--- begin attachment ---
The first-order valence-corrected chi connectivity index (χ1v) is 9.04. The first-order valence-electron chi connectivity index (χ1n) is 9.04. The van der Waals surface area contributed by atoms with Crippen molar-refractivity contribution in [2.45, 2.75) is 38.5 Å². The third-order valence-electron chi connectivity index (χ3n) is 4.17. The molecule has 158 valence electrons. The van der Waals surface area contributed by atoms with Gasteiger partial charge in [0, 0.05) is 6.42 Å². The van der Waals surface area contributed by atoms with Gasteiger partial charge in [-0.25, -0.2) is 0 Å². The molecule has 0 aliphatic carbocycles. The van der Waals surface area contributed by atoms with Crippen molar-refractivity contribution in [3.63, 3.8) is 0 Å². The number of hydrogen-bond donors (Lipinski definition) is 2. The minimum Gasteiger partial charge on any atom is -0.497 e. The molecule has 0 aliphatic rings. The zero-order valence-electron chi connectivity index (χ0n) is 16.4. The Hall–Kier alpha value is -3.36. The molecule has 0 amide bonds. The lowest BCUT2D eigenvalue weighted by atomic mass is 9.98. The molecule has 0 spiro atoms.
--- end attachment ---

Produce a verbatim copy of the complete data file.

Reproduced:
The first-order valence-corrected chi connectivity index (χ1v) is 9.04. The first-order valence-electron chi connectivity index (χ1n) is 9.04. The van der Waals surface area contributed by atoms with Crippen molar-refractivity contribution in [2.45, 2.75) is 38.5 Å². The third-order valence-electron chi connectivity index (χ3n) is 4.17. The molecule has 158 valence electrons. The van der Waals surface area contributed by atoms with Gasteiger partial charge in [0, 0.05) is 6.42 Å². The van der Waals surface area contributed by atoms with Gasteiger partial charge in [-0.25, -0.2) is 0 Å². The molecule has 0 aliphatic carbocycles. The van der Waals surface area contributed by atoms with Crippen molar-refractivity contribution in [3.63, 3.8) is 0 Å². The number of hydrogen-bond donors (Lipinski definition) is 2. The minimum Gasteiger partial charge on any atom is -0.497 e. The molecule has 0 aliphatic rings. The zero-order valence-electron chi connectivity index (χ0n) is 16.4. The Hall–Kier alpha value is -3.36. The molecule has 0 amide bonds. The lowest BCUT2D eigenvalue weighted by atomic mass is 9.98. The molecule has 0 spiro atoms.